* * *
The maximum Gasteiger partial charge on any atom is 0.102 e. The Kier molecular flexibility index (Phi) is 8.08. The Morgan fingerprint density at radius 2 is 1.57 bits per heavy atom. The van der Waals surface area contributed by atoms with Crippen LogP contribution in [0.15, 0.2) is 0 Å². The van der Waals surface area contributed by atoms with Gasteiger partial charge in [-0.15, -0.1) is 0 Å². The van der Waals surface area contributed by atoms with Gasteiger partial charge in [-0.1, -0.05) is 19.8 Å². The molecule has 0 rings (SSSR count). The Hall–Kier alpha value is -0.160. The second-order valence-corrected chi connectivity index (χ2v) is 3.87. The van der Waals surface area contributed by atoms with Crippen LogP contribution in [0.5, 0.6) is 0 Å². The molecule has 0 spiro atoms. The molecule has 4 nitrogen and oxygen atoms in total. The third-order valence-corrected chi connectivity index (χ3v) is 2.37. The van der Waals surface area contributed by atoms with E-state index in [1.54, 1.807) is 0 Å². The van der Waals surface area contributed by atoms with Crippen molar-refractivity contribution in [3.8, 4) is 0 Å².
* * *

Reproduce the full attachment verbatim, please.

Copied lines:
The maximum Gasteiger partial charge on any atom is 0.102 e. The Kier molecular flexibility index (Phi) is 8.08. The Morgan fingerprint density at radius 2 is 1.57 bits per heavy atom. The van der Waals surface area contributed by atoms with Crippen LogP contribution in [0.15, 0.2) is 0 Å². The van der Waals surface area contributed by atoms with Gasteiger partial charge in [-0.15, -0.1) is 0 Å². The van der Waals surface area contributed by atoms with Gasteiger partial charge in [-0.1, -0.05) is 19.8 Å². The molecule has 0 rings (SSSR count). The Hall–Kier alpha value is -0.160. The second-order valence-corrected chi connectivity index (χ2v) is 3.87. The van der Waals surface area contributed by atoms with Crippen LogP contribution in [0.5, 0.6) is 0 Å². The molecule has 0 spiro atoms. The molecule has 4 nitrogen and oxygen atoms in total. The third-order valence-corrected chi connectivity index (χ3v) is 2.37. The van der Waals surface area contributed by atoms with E-state index in [1.54, 1.807) is 0 Å². The van der Waals surface area contributed by atoms with Crippen molar-refractivity contribution in [3.8, 4) is 0 Å².